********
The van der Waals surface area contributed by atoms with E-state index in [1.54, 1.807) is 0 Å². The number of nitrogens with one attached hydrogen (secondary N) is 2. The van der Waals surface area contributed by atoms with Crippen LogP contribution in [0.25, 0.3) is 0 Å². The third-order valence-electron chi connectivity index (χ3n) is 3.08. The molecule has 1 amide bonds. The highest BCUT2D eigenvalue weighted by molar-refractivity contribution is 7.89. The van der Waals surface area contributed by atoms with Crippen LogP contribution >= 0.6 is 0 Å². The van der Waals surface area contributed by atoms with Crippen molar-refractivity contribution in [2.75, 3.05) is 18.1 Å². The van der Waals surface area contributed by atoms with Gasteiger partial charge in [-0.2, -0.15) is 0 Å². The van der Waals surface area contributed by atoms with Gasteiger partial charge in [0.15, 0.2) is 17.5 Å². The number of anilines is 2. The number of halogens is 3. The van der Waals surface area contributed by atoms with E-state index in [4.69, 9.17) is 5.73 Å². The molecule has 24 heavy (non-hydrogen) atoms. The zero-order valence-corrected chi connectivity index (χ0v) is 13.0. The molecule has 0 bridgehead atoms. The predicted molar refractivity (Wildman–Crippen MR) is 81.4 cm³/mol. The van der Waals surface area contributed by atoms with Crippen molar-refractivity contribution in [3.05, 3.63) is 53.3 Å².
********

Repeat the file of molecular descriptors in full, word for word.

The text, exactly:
The van der Waals surface area contributed by atoms with E-state index in [1.54, 1.807) is 0 Å². The number of nitrogens with one attached hydrogen (secondary N) is 2. The van der Waals surface area contributed by atoms with Crippen LogP contribution in [0.25, 0.3) is 0 Å². The third-order valence-electron chi connectivity index (χ3n) is 3.08. The molecule has 1 amide bonds. The highest BCUT2D eigenvalue weighted by molar-refractivity contribution is 7.89. The van der Waals surface area contributed by atoms with Crippen LogP contribution >= 0.6 is 0 Å². The van der Waals surface area contributed by atoms with Crippen molar-refractivity contribution in [2.75, 3.05) is 18.1 Å². The van der Waals surface area contributed by atoms with Gasteiger partial charge in [-0.2, -0.15) is 0 Å². The van der Waals surface area contributed by atoms with Gasteiger partial charge in [0.15, 0.2) is 17.5 Å². The number of anilines is 2. The number of halogens is 3. The van der Waals surface area contributed by atoms with E-state index in [4.69, 9.17) is 5.73 Å². The molecule has 24 heavy (non-hydrogen) atoms. The zero-order valence-corrected chi connectivity index (χ0v) is 13.0. The molecule has 0 bridgehead atoms. The predicted molar refractivity (Wildman–Crippen MR) is 81.4 cm³/mol. The van der Waals surface area contributed by atoms with Crippen molar-refractivity contribution in [3.05, 3.63) is 53.3 Å².